My editor emailed to tell me that the evil WMFH contract is no more. As it turns out, someone at the magazine’s parent company “forgot” to send her (and some other editors) the revised contract. I haven’t seen it yet, but she tells me the terms will be much more to my liking. Since I hounded her to death about the WMFH terms, I’m sure she’s probably right.

Moreover, I figured out a way around the lack of archives on either magazine’s sites. I created my own archive blog and plan to link most of the stories listed on my website to that blog (some, written strictly for law enforcement, are too sensitive to post publicly). My editor approves. Everyone is happy. And hopefully it will all lead to more work.

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Mom was (partly) right

When I was growing up, I never understood the bitter moods my mother got into, growling at us to earn our keep and wash the dishes/clean the bathroom/do the laundry/perform some other annoying chore. “I shouldn’t have to do everything around here,” she’d gripe.

(Granted, she was right. The most annoying thing about chores, however, was their inconsistency. She only insisted we do them when she was not in the mood to, or more frequently, when she was grumpy about an overall feeling of being taken for granted.)

Flash forward to 2004. My son is a year old. Constantly on the go. My husband, a teacher, has just completed two online courses he needed to receive his recertification. I am looking forward to the weekend, when he can take the boy and I can work unhindered on the computer for several hours straight.

My husband instead says it would “make his weekend” if we all went out for breakfast on Saturday after making a bank run. Sure, I think, sounds like fun. We go to the bank. But not out to breakfast – neither of us is hungry. Home now, he decides it’s a good time to go to the dump. After all, our son is upstairs in his crib, supposed to be napping. But it’s molar season in our house, so after just 10 minutes, I go upstairs to get the poor crying child.

At 2 p.m. I understand exactly how my mother felt. The day feels like it’s long over, and this was supposed to be “my” weekend, and I got not a lick of work done. I go grocery shopping.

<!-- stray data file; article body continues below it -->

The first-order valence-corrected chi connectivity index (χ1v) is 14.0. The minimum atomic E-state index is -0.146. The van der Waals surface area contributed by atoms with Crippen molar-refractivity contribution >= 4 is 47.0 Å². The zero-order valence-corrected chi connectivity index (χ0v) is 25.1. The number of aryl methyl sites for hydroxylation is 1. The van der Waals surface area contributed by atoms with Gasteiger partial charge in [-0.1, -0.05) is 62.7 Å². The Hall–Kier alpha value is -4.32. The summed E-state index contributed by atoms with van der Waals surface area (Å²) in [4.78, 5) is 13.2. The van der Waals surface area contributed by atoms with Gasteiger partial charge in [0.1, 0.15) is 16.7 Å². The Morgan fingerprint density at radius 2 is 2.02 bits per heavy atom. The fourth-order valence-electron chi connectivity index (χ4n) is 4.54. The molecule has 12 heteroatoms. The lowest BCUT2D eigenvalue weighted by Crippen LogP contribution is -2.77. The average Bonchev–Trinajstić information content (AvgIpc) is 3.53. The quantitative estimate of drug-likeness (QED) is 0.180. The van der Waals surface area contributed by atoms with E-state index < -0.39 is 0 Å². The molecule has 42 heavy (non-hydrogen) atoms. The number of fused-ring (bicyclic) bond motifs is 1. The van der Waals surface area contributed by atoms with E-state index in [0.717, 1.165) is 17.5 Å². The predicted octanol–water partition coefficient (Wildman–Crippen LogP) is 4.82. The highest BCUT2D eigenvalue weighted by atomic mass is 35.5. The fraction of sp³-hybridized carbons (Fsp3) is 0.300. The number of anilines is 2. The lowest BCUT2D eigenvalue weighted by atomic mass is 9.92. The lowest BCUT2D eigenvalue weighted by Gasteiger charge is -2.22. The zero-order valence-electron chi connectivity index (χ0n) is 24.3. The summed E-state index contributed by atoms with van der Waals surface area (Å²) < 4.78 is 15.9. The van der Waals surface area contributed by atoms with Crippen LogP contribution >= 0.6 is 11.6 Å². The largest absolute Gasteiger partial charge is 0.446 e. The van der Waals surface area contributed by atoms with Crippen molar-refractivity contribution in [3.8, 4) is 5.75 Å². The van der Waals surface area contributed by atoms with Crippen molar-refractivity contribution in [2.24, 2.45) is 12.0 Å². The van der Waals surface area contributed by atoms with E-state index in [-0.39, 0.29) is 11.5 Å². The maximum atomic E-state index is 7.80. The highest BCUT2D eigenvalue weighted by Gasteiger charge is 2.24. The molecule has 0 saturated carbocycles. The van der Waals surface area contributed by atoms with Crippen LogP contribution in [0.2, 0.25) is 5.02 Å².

My husband and I have talked about this before. I’ve told him that he needs to give me time, preferably without my having to ask for it, although he tells me that he needs me to tell him when I need time. I suppose it would be best for our marriage if I work on communicating better. And I have been. I told him on Wednesday that I was hoping to spend the weekend working.

Two issues are at play here. The first is that the same terms mean different things to men and women. When I say “weekend,” I mean the better part of Saturday and probably some of Sunday too. I also mean for my husband to take charge of toddler entertainment for the day. When he hears “weekend,” he hears a couple of always-flexible hours on either Saturday or Sunday.

The second is that he doesn’t understand, as most men don’t, that most women are hard-wired to respond to their families’ needs ahead of their own, sometimes even at the expense of their own sanity. He doesn’t understand that when he says going out to breakfast would make his whole weekend, that some little trigger in my brain drops every plan I have ever had for that time, that Being A Family means I am not a writer for however many hours/days/weeks/months/years I am needed to be a wife and mother.

The problem is, I am a writer. That is hard-wired into me just as much as the family-needs circuitry. Madeleine L’Engle said it best in her memoir, A Circle of Quiet: “During the long drag of years before our youngest child went to school, my love for my family and my need to write were in acute conflict…. [T]here was I, absolutely stuck in bucology, with the washing machine freezing at least once a week, the kitchen never above 55 degrees when the wind blew from the northwest, not able to write until after my little ones were in bed, by which time I was so tired that I often quite literally fell asleep with my head on the typewriter… like a lot of other women who have quite deliberately and happily chosen to be mothers, and work at another vocation as well, I did manage to get a lot of writing done.”